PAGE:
We use a ‘read to write’ approach in our teaching of English, to develop and improve both reading and writing skills. We use carefully selected, vocabulary rich texts as a vehicle for teaching reading and writing.


Using Oak National Academy as our base structure, children follow clear based learning around an ambitious model text, that allows them to develop vocabulary, contextualised spelling, punctuation and grammar. Units start by engaging children in a variety of oracy and reading activities, so that they fully understand the text and are able to ‘read as a writer.’ Reading as a writer is a key component of our approach as children analyse the model text to understand the techniques the author has used and the subsequent effect on the reader.


Throughout the writing process, the teacher models writing and undertakes shared and guided writing to develop the children’s knowledge and skills. This will then conclude with a piece of independent writing.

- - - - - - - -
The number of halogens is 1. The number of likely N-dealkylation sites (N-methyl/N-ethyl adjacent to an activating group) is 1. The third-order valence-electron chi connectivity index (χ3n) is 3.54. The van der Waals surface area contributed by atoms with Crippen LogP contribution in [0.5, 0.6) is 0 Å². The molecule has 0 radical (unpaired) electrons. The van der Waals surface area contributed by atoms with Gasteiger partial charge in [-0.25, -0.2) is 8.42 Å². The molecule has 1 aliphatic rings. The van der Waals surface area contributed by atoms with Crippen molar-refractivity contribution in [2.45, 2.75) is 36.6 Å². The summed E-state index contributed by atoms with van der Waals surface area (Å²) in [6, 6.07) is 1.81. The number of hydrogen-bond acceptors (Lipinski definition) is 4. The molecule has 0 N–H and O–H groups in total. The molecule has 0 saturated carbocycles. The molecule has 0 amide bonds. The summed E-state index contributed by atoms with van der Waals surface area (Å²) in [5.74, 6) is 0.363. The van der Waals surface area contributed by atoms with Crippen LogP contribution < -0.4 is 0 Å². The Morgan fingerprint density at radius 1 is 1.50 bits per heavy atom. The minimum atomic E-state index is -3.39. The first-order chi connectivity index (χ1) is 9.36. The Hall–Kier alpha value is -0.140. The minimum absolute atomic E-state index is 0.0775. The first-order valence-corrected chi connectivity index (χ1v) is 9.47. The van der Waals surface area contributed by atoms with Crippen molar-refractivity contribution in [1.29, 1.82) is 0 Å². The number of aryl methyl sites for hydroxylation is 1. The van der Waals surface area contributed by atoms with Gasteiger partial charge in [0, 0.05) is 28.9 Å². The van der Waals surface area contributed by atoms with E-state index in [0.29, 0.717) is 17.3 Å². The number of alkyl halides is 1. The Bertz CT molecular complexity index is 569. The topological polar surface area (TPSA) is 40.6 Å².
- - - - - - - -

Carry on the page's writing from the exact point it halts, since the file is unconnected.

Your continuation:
By using this approach to writing our curriculum is coherently planned to ensure that all objectives are taught and revisited throughout a year group and age phase. Progression is built into the English  curriculum to ensure an appropriate level of challenge at each phase.

At St Margaret Mary, we teach spelling in context within our units of work. In addition to this, we use the ‘Read Write Inc’ spelling scheme for daily sessions. Class teachers also carefully plan additional spelling sessions if needed for those children who may need further support and development. This ensures that the children are taught the full breadth of spelling patterns appropriate to each year group and age phase.